Good posture is not only better for your health, but it’s so much sexier than a hunchback! Did your mother tell you to stand up straight? Well, she had a point! Keeping good posture allows your body to be aligned and lets you use your muscles in the most effective ways. Good posture contributes to a healthy nervous system, internal organs, muscles, and joints. Interestingly, good posture also improves self-esteem, is good for your mood, and prevents aches, pains, stiffness, fatigue, and myriad chronic health problems.
What defines good posture? If you stand up and look at your body’s profile in the mirror, your ankle, knee, hip, shoulder, and ear should all be in a line. The spine should be slightly curved in a soft S-form. In addition, you should stand on both feet hip-width apart with weight distributed equally on heels and ball of the foot, toes spread apart. Your knees should be relaxed and not locked, abdomen moving in and out effortlessly with each breath, chest slightly up, head straight on top of the neck as if the crown of the head is hanging from an invisible string attached to the ceiling. Energy should be flowing from your pelvis down to your feet and into the ground, while spreading from your hips up through your spine into your head and out to the sky. When looking at yourself head-on in the mirror, your left and right shoulders should be at the same level, as should your hips. The spaces between your arms should be equal. Your kneecaps should point straight ahead, and your feet should be straight forward or turned slightly outwards.
When seated, it is important to position yourself so that your knees are lower than your hips and your feet are able to touch the floor. The pelvis should be upright and your spine should maintain the same slight S-form it did when you were standing. You should be able to draw a line through your hip, shoulder and ear. Feel the energy flowing both down and upwards and your head hanging from a string just as when standing. If you can, tilt the seat forward a bit so that it is easier to sit up straight. I personally use a kneeling chair without a backrest and it really is the best chair I’ve ever had. It helps me to sit up straight effortlessly for hours and I don’t get back and neck pain like I did when slouching in a regular chair.
If you are using a regular chair with a backrest make sure your buttocks and lumbar spine are positioned all the way back, allowing the spine to stack in alignment on top of the lower back. The shoulders should be relaxed and elbows bent between 75-90 degrees, wrists relaxed and straight. If working on a computer, make sure the screen is positioned straight in front of you, slightly lower than the head, keeping your head straight and moving your eyes instead of your head to read.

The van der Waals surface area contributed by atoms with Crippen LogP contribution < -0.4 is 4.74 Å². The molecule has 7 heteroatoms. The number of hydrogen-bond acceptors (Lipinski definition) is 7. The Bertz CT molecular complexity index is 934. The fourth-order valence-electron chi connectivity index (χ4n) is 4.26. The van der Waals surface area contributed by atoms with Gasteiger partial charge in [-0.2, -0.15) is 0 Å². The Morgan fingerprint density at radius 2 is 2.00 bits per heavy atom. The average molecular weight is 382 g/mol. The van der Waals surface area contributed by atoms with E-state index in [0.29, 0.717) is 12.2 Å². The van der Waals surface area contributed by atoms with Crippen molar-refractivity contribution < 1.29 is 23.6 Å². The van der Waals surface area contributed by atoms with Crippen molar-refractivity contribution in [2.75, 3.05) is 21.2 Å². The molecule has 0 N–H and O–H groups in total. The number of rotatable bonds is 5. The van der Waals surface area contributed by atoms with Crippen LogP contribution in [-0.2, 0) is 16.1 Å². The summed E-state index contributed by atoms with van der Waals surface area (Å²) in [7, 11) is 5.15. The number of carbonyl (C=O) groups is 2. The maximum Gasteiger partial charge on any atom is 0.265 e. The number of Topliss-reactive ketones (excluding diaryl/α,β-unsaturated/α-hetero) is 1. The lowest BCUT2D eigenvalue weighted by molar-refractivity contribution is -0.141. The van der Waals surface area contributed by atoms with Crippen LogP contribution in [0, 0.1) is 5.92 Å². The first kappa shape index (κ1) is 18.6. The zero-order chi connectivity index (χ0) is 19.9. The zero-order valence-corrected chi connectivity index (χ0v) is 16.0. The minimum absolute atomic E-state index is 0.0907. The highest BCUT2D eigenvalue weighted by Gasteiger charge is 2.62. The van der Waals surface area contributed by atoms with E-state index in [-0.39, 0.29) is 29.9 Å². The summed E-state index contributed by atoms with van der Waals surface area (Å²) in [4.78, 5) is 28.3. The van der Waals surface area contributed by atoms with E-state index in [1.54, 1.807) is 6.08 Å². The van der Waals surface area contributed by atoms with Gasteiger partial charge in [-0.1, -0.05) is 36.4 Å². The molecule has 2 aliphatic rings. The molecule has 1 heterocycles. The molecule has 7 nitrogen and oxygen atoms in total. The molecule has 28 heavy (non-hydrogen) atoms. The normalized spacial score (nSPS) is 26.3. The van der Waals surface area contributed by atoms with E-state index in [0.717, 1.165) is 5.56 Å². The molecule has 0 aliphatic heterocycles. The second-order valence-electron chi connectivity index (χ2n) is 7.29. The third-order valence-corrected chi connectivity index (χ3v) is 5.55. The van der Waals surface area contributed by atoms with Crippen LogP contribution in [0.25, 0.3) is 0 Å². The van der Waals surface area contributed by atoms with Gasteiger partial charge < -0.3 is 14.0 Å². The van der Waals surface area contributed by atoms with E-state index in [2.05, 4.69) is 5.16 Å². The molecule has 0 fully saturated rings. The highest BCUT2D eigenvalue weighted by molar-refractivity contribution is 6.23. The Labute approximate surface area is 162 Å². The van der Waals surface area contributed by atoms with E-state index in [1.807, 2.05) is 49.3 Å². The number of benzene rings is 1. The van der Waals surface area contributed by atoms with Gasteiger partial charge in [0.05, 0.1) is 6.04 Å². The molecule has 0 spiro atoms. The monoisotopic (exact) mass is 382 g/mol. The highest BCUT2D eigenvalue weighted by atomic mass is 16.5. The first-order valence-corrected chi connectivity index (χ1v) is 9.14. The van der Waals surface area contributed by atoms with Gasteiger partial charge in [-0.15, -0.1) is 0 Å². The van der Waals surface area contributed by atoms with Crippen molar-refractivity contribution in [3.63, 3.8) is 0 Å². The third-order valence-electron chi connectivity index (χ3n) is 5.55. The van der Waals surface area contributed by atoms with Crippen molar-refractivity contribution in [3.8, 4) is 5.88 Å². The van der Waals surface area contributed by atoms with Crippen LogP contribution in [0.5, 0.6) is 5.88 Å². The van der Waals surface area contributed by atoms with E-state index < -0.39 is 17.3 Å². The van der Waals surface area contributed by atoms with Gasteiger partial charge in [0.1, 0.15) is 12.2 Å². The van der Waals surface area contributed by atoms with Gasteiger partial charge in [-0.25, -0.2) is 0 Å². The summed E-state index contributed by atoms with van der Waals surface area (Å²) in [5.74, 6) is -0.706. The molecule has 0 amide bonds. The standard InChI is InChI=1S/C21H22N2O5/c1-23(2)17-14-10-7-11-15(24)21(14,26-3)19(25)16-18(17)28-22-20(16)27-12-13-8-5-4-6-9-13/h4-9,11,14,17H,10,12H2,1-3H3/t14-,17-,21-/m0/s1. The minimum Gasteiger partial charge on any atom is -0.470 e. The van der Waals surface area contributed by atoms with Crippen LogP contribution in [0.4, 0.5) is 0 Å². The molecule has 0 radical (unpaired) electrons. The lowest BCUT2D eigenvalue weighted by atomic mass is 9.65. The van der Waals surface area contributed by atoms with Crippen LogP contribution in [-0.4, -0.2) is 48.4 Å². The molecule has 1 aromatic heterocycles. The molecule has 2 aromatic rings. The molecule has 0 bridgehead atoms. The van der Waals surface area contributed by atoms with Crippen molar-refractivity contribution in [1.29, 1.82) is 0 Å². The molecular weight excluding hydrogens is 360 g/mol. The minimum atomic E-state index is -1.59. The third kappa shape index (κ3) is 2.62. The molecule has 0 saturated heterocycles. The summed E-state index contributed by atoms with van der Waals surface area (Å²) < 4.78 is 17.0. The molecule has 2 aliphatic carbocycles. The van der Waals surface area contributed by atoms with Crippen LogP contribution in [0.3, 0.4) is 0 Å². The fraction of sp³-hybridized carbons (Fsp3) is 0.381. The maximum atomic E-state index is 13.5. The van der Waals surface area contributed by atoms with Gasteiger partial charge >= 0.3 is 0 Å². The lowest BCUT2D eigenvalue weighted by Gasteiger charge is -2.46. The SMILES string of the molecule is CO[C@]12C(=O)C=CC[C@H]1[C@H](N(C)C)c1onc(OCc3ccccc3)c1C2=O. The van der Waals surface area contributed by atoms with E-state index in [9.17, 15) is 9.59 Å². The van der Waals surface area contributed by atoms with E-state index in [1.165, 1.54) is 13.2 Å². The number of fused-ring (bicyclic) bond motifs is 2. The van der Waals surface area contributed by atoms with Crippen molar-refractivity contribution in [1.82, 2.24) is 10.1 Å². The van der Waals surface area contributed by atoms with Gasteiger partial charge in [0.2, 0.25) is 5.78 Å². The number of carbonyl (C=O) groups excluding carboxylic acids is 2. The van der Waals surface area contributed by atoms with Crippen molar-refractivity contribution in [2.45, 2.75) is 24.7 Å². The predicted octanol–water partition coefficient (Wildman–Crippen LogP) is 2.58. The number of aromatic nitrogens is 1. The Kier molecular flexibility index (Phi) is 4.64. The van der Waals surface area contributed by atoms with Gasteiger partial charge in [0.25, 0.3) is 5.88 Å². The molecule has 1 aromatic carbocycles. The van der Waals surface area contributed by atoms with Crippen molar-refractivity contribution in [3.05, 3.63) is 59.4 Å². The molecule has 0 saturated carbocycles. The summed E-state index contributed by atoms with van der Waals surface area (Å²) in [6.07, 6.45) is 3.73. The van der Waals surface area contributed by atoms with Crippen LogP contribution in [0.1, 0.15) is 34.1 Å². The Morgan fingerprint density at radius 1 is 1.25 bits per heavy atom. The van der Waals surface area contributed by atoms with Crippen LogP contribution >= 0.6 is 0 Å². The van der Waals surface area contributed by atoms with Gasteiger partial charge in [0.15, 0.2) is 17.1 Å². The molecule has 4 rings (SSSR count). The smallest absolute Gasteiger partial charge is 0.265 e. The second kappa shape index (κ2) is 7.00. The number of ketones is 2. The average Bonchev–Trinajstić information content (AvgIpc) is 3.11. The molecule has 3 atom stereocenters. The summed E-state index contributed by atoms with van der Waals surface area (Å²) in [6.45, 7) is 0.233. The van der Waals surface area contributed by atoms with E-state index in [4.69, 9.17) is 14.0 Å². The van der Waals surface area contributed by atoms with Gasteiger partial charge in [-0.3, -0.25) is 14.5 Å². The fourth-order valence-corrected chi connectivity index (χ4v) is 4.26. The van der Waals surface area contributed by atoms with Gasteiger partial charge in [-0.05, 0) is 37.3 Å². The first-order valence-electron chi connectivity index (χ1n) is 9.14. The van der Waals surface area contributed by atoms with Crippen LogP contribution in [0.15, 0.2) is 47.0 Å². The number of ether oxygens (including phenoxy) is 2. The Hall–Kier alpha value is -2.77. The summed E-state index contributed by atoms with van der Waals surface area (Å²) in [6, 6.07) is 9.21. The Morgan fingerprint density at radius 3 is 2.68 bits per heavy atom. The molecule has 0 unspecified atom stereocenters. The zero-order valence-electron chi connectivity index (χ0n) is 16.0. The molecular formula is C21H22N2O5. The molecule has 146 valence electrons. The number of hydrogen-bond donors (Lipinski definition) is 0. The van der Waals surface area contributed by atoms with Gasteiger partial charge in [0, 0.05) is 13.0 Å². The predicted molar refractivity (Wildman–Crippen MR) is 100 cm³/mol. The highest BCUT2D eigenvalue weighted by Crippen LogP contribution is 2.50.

Lying posture is also important. Its best for our spine to lay on our back with a small pillow under the head. If you are a side sleeper, place a medium pillow under your head to keep the spine in neutral position and place another medium pillow between your knees to help the hips and spine be better aligned.
Back pain and other problems resulting from bad posture and poor body mechanics are more common in countries where chairs are preferred instead of squatting on the floor. One of the main challenges we face is the fact that whatever job we have or whatever activities we do, we spend hours stuck in the same position or doing the same kinds of repetitive movements throughout the day. This means some muscles are under constant tension and overused while others are underutilized, which leads to postural imbalance. Now add obesity and inactivity and things will only get worse.
Our bodies are designed to move often and to move in all kinds of different directions. To stay healthy we should use the full potential of our body’s ability and move in as many different ways as much as possible. This includes walking, running, jumping, bouncing, lifting, pulling, pushing, climbing, crawling, and stretching.
Interview On Posture With The Expert
Thom Paul was one of my teachers at the Swedish Institute and he has a great way of explaining things. He kindly agreed to be interviewed on the topic of postural issues in today’s western civilization. Thom Paul is a Licensed Massage Therapist, Clinic Director at the Swedish Institute College of Health Sciences, former personal trainer, former emergency medical technician and I secretly call him “the massage extraordinaire”. www.thompaul.com
bodono: Thom, is it the chair’s fault that we all have poor posture relative to our ancestors?